Monday, May 23, 2016

Como Park Bluebird Trail Update: May 23rd, 2016

Post contributed by Sharon, volunteer bluebird trail monitor:

Newly hatched chickadees
This week, no more bluebirds have yet hatched, but 4 out of 6 chickadees in one nest did. The first 4 bluebirds to hatch are now a week old and doing well. In three boxes there are 15 bluebird eggs: 6 white ones and 9 blue ones (these should hatch very soon, if all is going well). Another chickadee box has 7 eggs. There is one tree swallow nest that probably contains eggs under all the feathers and three partially made not-yet-identifiable nests in three other boxes. One box is still empty.

Saturday, May 21, 2016

Como Park Sakura Cherry Trees: Enjoy Hanami in Saint Paul!

Post contributed by Kaitlin Ostlie, volunteer Restoration Supervisor:

Como Park cherry trees
Move over Washington, DC! You’re not the only American city where citizens can enjoy the Japanese spring tradition of Hanami, or cherry blossom viewing. Saint Paul Parks and Recreation has its own grove of cherry trees, also known as Sakura, ready for you and your family to discover.

The original 20 trees were a gift from the Japanese government in 2012 to mark the 100th anniversary of the gift of cherry trees to Washington, DC. In 2015, the Sakura cherry trees were named Landmark Trees in Saint Paul for their outstanding quality, historical value, and significance. The Sakura trees are special for more than just their beauty.  They were specially selected to withstand Minnesota’s harsh winters by the Department of Forest Resources at the University of Minnesota. The specialized tree, the Sargeant Cherry Spring Wonder Hokkaido Normandale, was grown from seeds taken from the northern-most island of Japan that has a similar climate to Minnesota.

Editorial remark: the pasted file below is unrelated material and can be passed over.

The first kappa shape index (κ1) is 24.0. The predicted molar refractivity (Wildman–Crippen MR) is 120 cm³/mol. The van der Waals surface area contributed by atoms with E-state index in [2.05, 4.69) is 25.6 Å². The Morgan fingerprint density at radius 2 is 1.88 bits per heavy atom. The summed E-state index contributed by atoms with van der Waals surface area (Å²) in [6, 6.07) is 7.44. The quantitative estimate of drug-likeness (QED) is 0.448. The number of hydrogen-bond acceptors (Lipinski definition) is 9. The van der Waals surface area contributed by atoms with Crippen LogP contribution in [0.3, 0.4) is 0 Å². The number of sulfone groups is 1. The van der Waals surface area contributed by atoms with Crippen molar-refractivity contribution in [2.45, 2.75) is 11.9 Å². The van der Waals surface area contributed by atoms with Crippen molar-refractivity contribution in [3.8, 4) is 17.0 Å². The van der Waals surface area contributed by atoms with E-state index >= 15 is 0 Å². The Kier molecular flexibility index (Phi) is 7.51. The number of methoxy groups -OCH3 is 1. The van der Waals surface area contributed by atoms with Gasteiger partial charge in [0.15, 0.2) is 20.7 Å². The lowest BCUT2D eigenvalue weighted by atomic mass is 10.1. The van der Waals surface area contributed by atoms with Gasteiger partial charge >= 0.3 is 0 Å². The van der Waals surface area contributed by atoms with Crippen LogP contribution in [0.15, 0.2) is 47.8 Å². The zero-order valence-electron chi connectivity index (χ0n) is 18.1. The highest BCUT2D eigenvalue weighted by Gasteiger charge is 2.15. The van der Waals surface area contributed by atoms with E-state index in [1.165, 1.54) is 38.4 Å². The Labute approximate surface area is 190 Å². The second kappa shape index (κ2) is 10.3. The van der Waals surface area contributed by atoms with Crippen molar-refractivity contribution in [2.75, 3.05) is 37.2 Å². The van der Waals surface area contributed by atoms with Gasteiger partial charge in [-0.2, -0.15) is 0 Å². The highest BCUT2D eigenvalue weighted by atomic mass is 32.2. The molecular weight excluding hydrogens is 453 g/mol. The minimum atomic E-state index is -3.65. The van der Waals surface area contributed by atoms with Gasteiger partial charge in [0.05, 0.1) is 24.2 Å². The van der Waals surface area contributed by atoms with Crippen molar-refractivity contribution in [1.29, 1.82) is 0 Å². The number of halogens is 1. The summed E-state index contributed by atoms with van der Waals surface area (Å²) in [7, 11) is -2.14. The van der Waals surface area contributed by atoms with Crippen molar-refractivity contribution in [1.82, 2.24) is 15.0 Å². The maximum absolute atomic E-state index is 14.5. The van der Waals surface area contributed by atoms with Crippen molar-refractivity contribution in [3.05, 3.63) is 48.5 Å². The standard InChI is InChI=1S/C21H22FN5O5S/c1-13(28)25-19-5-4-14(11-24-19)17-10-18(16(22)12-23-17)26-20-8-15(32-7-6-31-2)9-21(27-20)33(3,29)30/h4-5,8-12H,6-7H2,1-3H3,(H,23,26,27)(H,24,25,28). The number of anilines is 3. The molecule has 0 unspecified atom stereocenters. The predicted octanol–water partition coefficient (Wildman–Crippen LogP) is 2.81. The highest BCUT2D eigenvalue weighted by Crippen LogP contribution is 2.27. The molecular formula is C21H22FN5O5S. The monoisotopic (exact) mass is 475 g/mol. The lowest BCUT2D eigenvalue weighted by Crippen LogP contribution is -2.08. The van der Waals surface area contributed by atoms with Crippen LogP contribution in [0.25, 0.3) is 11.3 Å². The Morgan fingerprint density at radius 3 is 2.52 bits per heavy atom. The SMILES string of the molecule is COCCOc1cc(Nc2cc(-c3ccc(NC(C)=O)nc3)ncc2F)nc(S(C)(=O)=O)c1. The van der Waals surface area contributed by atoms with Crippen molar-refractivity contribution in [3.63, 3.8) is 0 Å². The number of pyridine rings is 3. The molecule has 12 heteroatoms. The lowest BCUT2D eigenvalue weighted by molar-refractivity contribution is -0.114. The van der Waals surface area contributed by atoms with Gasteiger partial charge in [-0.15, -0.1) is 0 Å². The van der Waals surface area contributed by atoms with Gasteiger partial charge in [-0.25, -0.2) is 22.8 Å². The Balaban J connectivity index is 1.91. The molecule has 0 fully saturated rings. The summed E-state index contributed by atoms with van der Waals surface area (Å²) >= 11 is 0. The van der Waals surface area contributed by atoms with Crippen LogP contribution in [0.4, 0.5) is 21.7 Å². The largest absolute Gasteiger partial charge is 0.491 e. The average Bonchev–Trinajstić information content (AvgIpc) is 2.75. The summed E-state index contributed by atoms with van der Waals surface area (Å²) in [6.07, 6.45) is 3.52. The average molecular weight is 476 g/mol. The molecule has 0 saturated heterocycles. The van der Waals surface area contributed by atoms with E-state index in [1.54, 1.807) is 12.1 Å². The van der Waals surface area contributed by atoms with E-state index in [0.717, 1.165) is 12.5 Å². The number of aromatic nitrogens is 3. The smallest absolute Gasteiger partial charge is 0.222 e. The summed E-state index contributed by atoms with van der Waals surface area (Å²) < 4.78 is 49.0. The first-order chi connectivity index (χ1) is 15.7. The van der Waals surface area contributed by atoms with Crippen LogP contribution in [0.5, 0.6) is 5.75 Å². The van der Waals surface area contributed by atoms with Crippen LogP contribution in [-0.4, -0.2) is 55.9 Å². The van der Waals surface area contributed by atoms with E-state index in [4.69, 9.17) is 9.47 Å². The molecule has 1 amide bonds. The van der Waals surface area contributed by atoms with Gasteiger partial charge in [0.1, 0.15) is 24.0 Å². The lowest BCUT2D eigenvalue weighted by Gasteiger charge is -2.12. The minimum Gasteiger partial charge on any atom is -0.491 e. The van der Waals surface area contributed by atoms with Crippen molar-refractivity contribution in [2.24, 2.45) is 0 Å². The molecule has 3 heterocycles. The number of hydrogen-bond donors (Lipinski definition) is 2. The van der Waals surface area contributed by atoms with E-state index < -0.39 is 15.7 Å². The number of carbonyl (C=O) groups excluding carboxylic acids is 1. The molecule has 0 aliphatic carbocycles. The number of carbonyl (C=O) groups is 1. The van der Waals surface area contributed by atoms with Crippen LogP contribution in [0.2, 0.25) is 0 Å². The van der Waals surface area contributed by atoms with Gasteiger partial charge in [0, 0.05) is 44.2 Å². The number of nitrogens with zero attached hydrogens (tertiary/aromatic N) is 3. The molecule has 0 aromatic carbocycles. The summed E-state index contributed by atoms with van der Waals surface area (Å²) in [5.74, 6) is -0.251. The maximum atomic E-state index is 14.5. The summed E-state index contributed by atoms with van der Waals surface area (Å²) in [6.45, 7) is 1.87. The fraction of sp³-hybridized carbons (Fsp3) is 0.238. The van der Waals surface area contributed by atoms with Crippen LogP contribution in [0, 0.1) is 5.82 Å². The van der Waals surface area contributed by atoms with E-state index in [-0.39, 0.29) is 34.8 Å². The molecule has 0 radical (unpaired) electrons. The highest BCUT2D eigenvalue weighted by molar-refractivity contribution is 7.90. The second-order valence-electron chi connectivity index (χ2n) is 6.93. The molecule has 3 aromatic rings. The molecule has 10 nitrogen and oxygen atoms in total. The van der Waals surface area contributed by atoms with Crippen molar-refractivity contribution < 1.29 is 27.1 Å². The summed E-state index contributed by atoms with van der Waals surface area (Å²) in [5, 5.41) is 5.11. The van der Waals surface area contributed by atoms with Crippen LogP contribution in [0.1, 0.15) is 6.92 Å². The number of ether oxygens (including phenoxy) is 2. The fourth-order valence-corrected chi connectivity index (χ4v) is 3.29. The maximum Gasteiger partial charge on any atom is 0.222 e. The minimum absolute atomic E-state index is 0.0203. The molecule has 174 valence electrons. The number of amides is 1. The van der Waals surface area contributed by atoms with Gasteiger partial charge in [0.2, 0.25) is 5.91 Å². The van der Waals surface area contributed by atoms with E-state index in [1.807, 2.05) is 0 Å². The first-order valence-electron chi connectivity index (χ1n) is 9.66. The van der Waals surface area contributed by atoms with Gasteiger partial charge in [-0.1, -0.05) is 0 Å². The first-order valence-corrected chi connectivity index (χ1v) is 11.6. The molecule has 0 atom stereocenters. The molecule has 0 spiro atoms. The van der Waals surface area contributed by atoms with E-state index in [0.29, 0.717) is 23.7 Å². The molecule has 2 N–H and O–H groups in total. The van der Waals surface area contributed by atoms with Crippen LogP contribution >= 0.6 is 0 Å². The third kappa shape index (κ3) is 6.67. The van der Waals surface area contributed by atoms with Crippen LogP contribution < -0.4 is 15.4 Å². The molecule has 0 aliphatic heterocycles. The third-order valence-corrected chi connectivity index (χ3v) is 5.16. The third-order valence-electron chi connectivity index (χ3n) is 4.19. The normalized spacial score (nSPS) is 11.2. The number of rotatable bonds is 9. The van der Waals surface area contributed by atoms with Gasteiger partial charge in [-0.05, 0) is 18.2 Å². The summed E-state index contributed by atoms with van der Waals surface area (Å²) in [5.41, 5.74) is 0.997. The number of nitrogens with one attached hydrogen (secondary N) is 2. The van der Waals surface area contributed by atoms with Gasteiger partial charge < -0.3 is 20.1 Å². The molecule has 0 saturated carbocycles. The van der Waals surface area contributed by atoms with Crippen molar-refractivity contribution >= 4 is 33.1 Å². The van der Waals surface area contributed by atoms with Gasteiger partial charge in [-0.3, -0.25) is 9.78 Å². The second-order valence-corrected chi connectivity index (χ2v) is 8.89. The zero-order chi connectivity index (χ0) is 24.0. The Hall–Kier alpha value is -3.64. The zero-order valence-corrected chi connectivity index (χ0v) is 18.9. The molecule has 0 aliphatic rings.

Children planting Como Park cherry trees in 2012
Phenological research on the tree is still on-going with Department of Forest Resources working to answer the most important question of all – when will the tree bloom each spring? You can follow their prediction at their Sakura tree webpage or post your own predictions at Saint Paul – Nagasaki Sister City Committee Cherry Tree Celebration Facebook page!

The Sakura cherry trees can be found at the Mannheimer Memorial in Como Park near the Butterfly Lot and Global Harmony Labyrinth. Join Saint Paul Parks and Recreation and local Japanese culture organizations on Saturday, June 4, at the Mannheimer Memorial for the annual Cherry TreeCelebration featuring taiko drumming, crafts, Sakura theme treats, and the planting of two additional trees. 

Wednesday, May 18, 2016

Como Park Bluebird Trail Update: May 18th, 2016

Post contributed by Sharon, volunteer bluebird trail monitor:

First bluebird hatchlings of 2016!
The first bluebirds have hatched! There are 4 young birds in one nest, and 12 more bluebird eggs in three other boxes. Three of those eggs are white rather than blue—it is thought to be a genetic trait of the mother—and last year the trail also had a female who laid white eggs.

White bluebird eggs
There are 13 chickadee eggs in two boxes. One box has a feathery tree swallow nest and another has a nest topped with some knobby sticks from pine trees, possibly the work of a house wren, but maybe only partially finished, as they tend to fill the whole box with sticks. Three nest boxes are empty.

Tuesday, May 10, 2016

Como Park Bluebird Trail Update: May 10th, 2016

Post contributed by Sharon, volunteer bluebird trail monitor:
Chickadee eggs
Nodding trillium in the Park

It promises to be a cool and rainy week on the trail, so it will be very important for parent birds to keep their eggs warm. Nesting season is well underway and there are many eggs this week. Three bluebird nests have a total of at least 13 blue eggs (one female stayed on her nest so I was unable to count her eggs—there were 4 last week). One chickadee nest has 6 brown-speckled white eggs, the other may have 1 egg, but with so much fur inside and a blurry photo, it was difficult to tell. Nine of eleven nest boxes are now up, and only one is still empty. There are three with nest beginnings inside—one of them includes feathers and may belong to tree swallows. Two more newly-installed posts await the attachment of the last two nest boxes.